In our response
to a consultation
from the Department for Education on post-qualifications admissions reform we have cautiously supported the proposal for Model 2.
Under this system, students would still apply for university courses before they complete their A-levels and other qualifications, but would not receive offers based on predicted grades as currently happens. Instead, their applications would be held until after results day and universities would then make offers on the basis of their actual results.
ASCL believes that this would help to address concerns around the accuracy of predicted grades and how this impacts upon students from disadvantaged backgrounds, as well as issues around the use of unconditional offers and the transparency of the grades required for university courses.
School and college leaders have been frustrated by the practice in some universities of making students so-called ‘conditional unconditional offers’ – whereby the offer to the student is made unconditional if the student makes the university their firm choice.
This disincentivises students to do well in A-levels and other qualifications and can lead to them choosing courses which are not necessarily right for them.
Another issue is the practice in some universities of making offers at high grades and then accepting lower grades after results are known. This makes it difficult for students and teachers to know exactly what grades are actually required.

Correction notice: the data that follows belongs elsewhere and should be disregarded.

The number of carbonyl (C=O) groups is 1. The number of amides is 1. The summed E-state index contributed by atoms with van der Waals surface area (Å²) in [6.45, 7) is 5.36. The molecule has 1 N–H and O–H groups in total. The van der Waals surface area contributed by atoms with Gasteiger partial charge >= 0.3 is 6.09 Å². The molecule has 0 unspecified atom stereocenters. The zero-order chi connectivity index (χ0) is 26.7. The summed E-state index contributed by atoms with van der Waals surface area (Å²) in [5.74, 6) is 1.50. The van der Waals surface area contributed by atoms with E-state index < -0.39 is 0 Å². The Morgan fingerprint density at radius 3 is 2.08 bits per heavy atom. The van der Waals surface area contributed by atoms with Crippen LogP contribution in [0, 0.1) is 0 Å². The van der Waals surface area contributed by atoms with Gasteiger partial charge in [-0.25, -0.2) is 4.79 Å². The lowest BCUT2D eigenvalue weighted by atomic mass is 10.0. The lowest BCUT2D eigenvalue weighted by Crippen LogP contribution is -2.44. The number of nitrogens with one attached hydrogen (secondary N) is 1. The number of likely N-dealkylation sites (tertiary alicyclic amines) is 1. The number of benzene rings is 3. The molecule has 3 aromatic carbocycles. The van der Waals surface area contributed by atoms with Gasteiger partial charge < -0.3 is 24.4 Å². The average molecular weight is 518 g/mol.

Geoff Barton, General Secretary of the Association of School and College Leaders, said: “On balance, we think that a reform of the university admissions system is needed in order to end what has become something of a pantomime around university offers and admissions. It was a marginal call, because there’s a good argument for sticking with the existing system and trying to sort out the problems, but we’re not confident that this will actually happen, so we’re backing change.
“The challenges of this change should not be under-estimated though, and we’re particularly conscious that students would need more support after results day under this new system because they would be juggling more options than is currently the case. Additional funding would be needed to employ dedicated advisers or pay overtime to teaching staff.
“This reform would also address some of the issues around predicted grades and particularly the concern that students from disadvantaged backgrounds may sometimes be under-predicted. But it’s important to note that schools and colleges would still need to give students a good idea of their likely grades when they are applying for university to help guide their choices.
“It is a crying shame that the government decoupled AS levels from A-levels as this system provided a very good way of providing accurate predictions.”
Our full consultation response can be read here